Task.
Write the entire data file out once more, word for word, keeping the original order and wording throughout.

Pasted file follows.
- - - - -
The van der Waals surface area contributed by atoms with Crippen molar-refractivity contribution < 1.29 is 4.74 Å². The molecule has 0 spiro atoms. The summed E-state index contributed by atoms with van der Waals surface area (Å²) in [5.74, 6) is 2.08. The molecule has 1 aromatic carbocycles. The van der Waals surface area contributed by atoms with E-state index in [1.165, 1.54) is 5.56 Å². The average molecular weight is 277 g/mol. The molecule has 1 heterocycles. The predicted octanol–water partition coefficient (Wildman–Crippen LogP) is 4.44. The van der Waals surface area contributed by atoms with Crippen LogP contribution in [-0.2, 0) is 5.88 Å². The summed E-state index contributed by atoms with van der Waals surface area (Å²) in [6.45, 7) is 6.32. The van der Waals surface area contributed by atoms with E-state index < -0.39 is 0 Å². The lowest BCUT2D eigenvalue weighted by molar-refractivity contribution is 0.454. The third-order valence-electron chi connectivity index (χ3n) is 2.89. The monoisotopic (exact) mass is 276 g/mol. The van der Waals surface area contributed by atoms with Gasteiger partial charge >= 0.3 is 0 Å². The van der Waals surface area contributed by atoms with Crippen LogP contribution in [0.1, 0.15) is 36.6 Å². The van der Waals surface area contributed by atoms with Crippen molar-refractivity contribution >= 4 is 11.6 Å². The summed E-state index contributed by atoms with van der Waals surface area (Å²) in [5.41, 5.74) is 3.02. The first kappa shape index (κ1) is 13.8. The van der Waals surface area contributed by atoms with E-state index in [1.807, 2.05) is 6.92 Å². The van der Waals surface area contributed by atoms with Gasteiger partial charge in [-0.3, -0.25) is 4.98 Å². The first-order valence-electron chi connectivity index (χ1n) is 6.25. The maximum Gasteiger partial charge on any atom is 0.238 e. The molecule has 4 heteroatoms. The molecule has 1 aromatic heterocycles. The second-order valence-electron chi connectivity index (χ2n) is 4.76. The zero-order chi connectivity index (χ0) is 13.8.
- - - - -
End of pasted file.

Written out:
The van der Waals surface area contributed by atoms with Crippen molar-refractivity contribution < 1.29 is 4.74 Å². The molecule has 0 spiro atoms. The summed E-state index contributed by atoms with van der Waals surface area (Å²) in [5.74, 6) is 2.08. The molecule has 1 aromatic carbocycles. The van der Waals surface area contributed by atoms with E-state index in [1.165, 1.54) is 5.56 Å². The average molecular weight is 277 g/mol. The molecule has 1 heterocycles. The predicted octanol–water partition coefficient (Wildman–Crippen LogP) is 4.44. The van der Waals surface area contributed by atoms with Crippen LogP contribution in [-0.2, 0) is 5.88 Å². The summed E-state index contributed by atoms with van der Waals surface area (Å²) in [6.45, 7) is 6.32. The van der Waals surface area contributed by atoms with E-state index < -0.39 is 0 Å². The lowest BCUT2D eigenvalue weighted by molar-refractivity contribution is 0.454. The third-order valence-electron chi connectivity index (χ3n) is 2.89. The monoisotopic (exact) mass is 276 g/mol. The van der Waals surface area contributed by atoms with Gasteiger partial charge >= 0.3 is 0 Å². The van der Waals surface area contributed by atoms with Crippen LogP contribution in [0.1, 0.15) is 36.6 Å². The van der Waals surface area contributed by atoms with Crippen molar-refractivity contribution >= 4 is 11.6 Å². The summed E-state index contributed by atoms with van der Waals surface area (Å²) in [5.41, 5.74) is 3.02. The first kappa shape index (κ1) is 13.8. The van der Waals surface area contributed by atoms with E-state index in [1.807, 2.05) is 6.92 Å². The van der Waals surface area contributed by atoms with Gasteiger partial charge in [-0.3, -0.25) is 4.98 Å². The first-order valence-electron chi connectivity index (χ1n) is 6.25. The maximum Gasteiger partial charge on any atom is 0.238 e. The molecule has 4 heteroatoms. The molecule has 1 aromatic heterocycles. The second-order valence-electron chi connectivity index (χ2n) is 4.76. The zero-order chi connectivity index (χ0) is 13.8.